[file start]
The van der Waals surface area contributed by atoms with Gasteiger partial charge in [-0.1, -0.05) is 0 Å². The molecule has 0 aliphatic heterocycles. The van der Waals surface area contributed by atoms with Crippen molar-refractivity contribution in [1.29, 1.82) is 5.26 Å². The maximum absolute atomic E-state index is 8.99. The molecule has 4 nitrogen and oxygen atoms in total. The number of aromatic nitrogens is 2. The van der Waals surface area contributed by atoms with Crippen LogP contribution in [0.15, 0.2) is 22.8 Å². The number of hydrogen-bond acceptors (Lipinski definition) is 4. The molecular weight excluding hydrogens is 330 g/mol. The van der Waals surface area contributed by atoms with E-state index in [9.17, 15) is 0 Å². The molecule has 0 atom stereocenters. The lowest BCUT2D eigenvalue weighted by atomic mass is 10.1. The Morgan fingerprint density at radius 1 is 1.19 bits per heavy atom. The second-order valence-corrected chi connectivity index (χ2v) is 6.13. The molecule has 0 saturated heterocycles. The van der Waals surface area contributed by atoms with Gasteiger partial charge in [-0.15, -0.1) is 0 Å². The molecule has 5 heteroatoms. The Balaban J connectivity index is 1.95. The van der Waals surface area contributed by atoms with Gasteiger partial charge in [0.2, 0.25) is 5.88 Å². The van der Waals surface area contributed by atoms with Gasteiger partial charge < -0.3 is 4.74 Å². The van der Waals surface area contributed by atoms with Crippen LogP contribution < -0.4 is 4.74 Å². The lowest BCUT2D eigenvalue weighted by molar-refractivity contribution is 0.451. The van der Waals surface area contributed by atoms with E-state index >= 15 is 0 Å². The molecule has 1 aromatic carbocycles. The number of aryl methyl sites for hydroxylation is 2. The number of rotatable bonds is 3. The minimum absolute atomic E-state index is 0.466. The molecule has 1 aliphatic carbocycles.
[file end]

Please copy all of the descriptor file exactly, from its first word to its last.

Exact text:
The van der Waals surface area contributed by atoms with Gasteiger partial charge in [-0.1, -0.05) is 0 Å². The molecule has 0 aliphatic heterocycles. The van der Waals surface area contributed by atoms with Crippen molar-refractivity contribution in [1.29, 1.82) is 5.26 Å². The maximum absolute atomic E-state index is 8.99. The molecule has 4 nitrogen and oxygen atoms in total. The number of aromatic nitrogens is 2. The van der Waals surface area contributed by atoms with Crippen LogP contribution in [0.15, 0.2) is 22.8 Å². The number of hydrogen-bond acceptors (Lipinski definition) is 4. The molecular weight excluding hydrogens is 330 g/mol. The van der Waals surface area contributed by atoms with E-state index in [9.17, 15) is 0 Å². The molecule has 0 atom stereocenters. The lowest BCUT2D eigenvalue weighted by atomic mass is 10.1. The Morgan fingerprint density at radius 1 is 1.19 bits per heavy atom. The second-order valence-corrected chi connectivity index (χ2v) is 6.13. The molecule has 0 saturated heterocycles. The van der Waals surface area contributed by atoms with Gasteiger partial charge in [-0.15, -0.1) is 0 Å². The molecule has 5 heteroatoms. The Balaban J connectivity index is 1.95. The van der Waals surface area contributed by atoms with Gasteiger partial charge in [0.2, 0.25) is 5.88 Å². The van der Waals surface area contributed by atoms with Gasteiger partial charge < -0.3 is 4.74 Å². The van der Waals surface area contributed by atoms with Crippen LogP contribution < -0.4 is 4.74 Å². The lowest BCUT2D eigenvalue weighted by molar-refractivity contribution is 0.451. The van der Waals surface area contributed by atoms with E-state index >= 15 is 0 Å². The molecule has 1 aromatic carbocycles. The number of aryl methyl sites for hydroxylation is 2. The number of rotatable bonds is 3. The minimum absolute atomic E-state index is 0.466. The molecule has 1 aliphatic carbocycles.